Home » Wings Under Water: Torqeedo Between Foiling Week and Electric Foiling Boats

Wings Under Water: Torqeedo Between Foiling Week and Electric Foiling Boats

by xBJ1R439wX

Foiling Week is the first event entirely dedicated to foiling boats, builders and designers for this specific sector. Anyone wondering what foiling is should know that we refer to the use of wings, attached to the hull of boats to obtain more planing speed and power.

The event was born in 2014 and represents a series of specific events and programs, including conferences, meetings between professionals, boat tests and the inevitable regatta. It’s an appointment that offers a guaranteed show to sailors and spectators from all over the world!

This year’s edition, on the 10th anniversary, is surrounded by special partners, among which Torqeedo stands out, ready to support the innovative design of boats and applied research at the Foiling Week on Lake Garda.

One of the central projects is that of electric foiling boats, which have great potential in terms of speed and unprecedented range, a perfect mix to aim for the diffusion of zero-emission mobility on water. But let’s see where the great intuition behind Foiling Week comes from, an event founded by Luca Rizzotti who has made it today a mix of commercial conference, high-tech fair and water trials.

Rizzotti from the America’s Cup to the expectations of Foiling Week

To understand the intentions, and the objectives of the Foiling Week, we need to introduce its founder: Rizzotti was born in Milan, from a family engaged in construction and it was in Australia that he found his professional success. To date, his main objective is to create a foiling district in an Italian city and above all to open the doors to eco-sustainable applications for engines.

A shot that represents the fascinating activity of foiling.

His great passion was born during the America’s Cup in 2013, when he sailed aboard a 3.35-metre Moth foiling boat and where he saw a future made of great potential and technology applied to the nautical sector.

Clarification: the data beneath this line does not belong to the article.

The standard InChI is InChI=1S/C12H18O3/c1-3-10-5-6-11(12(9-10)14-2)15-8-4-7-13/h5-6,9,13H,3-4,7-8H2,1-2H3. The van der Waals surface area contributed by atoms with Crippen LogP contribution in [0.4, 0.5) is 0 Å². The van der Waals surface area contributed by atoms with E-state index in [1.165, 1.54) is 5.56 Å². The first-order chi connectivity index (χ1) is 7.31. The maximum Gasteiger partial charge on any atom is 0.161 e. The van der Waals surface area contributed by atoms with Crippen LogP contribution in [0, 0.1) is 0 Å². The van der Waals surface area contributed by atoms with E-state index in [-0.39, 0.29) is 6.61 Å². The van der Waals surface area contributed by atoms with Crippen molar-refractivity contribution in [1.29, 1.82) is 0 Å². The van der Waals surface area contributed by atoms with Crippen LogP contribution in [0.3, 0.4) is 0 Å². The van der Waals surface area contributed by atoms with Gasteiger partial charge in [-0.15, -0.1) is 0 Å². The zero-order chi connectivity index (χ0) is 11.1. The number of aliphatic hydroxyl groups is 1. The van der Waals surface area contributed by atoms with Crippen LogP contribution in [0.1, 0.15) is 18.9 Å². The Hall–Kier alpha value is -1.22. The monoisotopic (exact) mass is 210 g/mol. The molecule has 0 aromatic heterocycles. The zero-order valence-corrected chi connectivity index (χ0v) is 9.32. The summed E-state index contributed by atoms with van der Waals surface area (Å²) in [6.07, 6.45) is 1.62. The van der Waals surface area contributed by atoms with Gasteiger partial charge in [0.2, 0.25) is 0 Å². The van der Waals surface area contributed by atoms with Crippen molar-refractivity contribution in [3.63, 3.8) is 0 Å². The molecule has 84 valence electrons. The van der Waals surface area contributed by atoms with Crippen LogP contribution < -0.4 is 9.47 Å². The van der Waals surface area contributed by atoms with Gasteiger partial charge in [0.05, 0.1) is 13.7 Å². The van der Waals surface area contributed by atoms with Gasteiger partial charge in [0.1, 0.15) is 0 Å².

And that prediction wasn’t far or impossible: there are more and more boats ready to challenge every new obstacle, overcoming it with the help of high-performance features.

Foiling boats double the speed

Thinking about the characteristics of foiling boats, Rizzotti underlined that the purely electric autonomy can be doubled or tripled if we consider that these boats reduce resistance and displace less water during navigation.

The brand who has known the advantages of electric mobility for years is Torqeedo, as demonstrated by some spectacular electric foiling boats such as The Icon, a collaboration with BMW and the start-up Tyde, which is powered by Deep Blue electric motors and has a range of 500 kilometres.

Luca Rizzotti, founder of Foiling Week, has been collaborating with Torqeedo for years.

Torqeedo is one of the key partners of Foiling Week and supports the event with a Torqeedo Tornado RIB powered by a Deep Blue 50 engine which is used as a judging and coaching boat.

These “boats with wings” move silently across the water at breathtaking speed. And the benefits they can offer by leveraging electric propulsion are truly numerous.

A perfect combination also for the environment

Foiling is a highly technological activity that has huge demands on materials and the willingness of sailors to innovate. In order to always keep up with the times (and it’s not just a matter of trend, that’s clear), the boat must be constantly updated, in order to respect the rapid technological changes of foiling boats.

The biggest foil boats today are quite unstable and decidedly impractical; only using computers, hydrodynamic simulations and sophisticated control systems can they be able to offer interesting performances. But if we are moving towards motorboats, the electric plays a key role: this type of drive, in fact, makes the boat faster, but that’s not all. Thanks to the on-board computer, the electrically adjustable flaps, the battery and the electric motor, every operation is easily optimized.

This combination is important not only in terms of performance, but also to respect the surroundings. Given the dramatic situation of climate change, it’s normal to think that the era of fossil fuels is almost over. And it is precisely here that sustainable alternatives can be positioned, ready to strive for performance and autonomy.

Foiling Week, future and students

There is another key Foiling Week initiative, and that is the SuMoth Challenge, founded by Argentinian Bruno Giuntoli. The purpose of this regatta is not only to attract boats with no emissions, but to attract hundreds of passionate young students who are involved in the construction of these vessels.

In this way this initiative offers the youngest the opportunity to experiment with new ideas, starting from recycled and even recyclable materials.

And who knows, maybe some of these solutions will end up attracting the attention of the “upper management”, to support the reference industry.